4 Lodge Cast Iron Skillet Recipes for Winter
Whether you’re the proud owner of a skillet passed down from your great-grandmother, or a kitchen novice who just received one as a wedding present, there’s no reason to be afraid of cast iron. Especially if you’re from Tennessee, the home of Lodge Cast Iron.
Based in South Pittsburg, just outside of Chattanooga, Lodge knows that cast iron cooking is on the rise. “The popularity of cast iron – both seasoned and enamel coated – has grown tremendously since we began foundry seasoning our cast iron cookware in 2002,” says Mark Kelly, public relations manager for Lodge. Back then, cast iron represented 4 percent of the domestic cookware market. Sixteen years later, it accounts for more than 15 percent.
That’s one reason Lodge expanded the production line at its 118-year-old foundry in 2015 and opened a new foundry in November 2017. “In the past three years, we have increased production capacity by 125 percent,” Kelly says, crediting the Food Network and PBS, along with Gordon Ramsay’s shows and local cooking segments showcasing cast iron cooking.
The versatility of recipes from sweet to savory and the ability to transfer a skillet from stovetop to oven are just two benefits of cast iron, which Kelly says has become a growing trend across all age demographics in the U.S.
Recipes in this Article
The foundry seasoning also plays a large part in the popularity, as well as the reason the average cook shouldn’t be scared of cast iron. While previous generations had to season skillets themselves to keep food from sticking, Lodge now bakes oil directly onto the iron to prevent rust and provide a natural finish that improves with use.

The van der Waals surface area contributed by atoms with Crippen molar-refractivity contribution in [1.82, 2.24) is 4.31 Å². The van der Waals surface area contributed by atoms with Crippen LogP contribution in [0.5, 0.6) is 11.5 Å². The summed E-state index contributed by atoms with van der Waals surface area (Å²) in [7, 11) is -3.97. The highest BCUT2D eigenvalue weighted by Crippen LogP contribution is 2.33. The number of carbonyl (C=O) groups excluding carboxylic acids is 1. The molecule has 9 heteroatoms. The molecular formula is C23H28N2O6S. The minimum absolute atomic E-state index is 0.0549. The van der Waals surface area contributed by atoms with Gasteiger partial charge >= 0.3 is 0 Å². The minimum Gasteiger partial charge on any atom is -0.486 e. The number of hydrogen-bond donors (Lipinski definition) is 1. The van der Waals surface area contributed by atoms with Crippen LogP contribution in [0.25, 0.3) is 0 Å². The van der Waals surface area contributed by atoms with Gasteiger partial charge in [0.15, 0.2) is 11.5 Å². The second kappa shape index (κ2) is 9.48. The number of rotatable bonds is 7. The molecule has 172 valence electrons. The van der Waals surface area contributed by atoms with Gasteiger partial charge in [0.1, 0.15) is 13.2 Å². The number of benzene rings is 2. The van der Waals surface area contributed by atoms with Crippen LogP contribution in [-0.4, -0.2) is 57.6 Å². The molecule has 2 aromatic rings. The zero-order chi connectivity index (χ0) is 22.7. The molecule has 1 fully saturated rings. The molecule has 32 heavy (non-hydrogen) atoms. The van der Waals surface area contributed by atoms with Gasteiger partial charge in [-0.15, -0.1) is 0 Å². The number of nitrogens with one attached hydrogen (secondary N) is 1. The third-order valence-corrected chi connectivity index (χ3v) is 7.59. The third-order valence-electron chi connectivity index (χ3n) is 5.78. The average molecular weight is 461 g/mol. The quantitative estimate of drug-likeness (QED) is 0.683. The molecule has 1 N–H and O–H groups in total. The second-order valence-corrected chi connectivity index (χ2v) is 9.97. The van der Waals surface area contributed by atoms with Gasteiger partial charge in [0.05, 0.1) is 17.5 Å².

According to Lodge, “seasoning” can refer to both the initial finish of the cookware as well as the ongoing process of maintaining the finish.
“We started foundry seasoning in 2002 with 25 of our items,” Kelly says. “Within a year, we shifted to 75 of our items. On July 1, 2007, we began seasoning all of our cookware.”
To season its skillets, Lodge uses a highly refined soybean oil with no synthetic chemicals, animal fat, peanut oil or paints, and eliminates all proteins that cause soy-related allergies.
That’s a long way from the oil- or even pork-fat-seasoned pans of previous generations, but it doesn’t mean a brand-new Lodge skillet won’t stick around for a lifetime.
“If taken care of properly, they last a minimum of 100 years,” Kelly says. “I have my grandmother’s skillet and Dutch oven that were wedding presents 100 years ago. If you visit historic museums like Mount Vernon, Monticello and others, there are items from our colonial era. Much older in European museums.”
And in that time, you can certainly do a lot of cast iron cooking. We offer a few recipes for inspiration this holiday season, and you can find even more at tnhomeandfarm.com/castiron.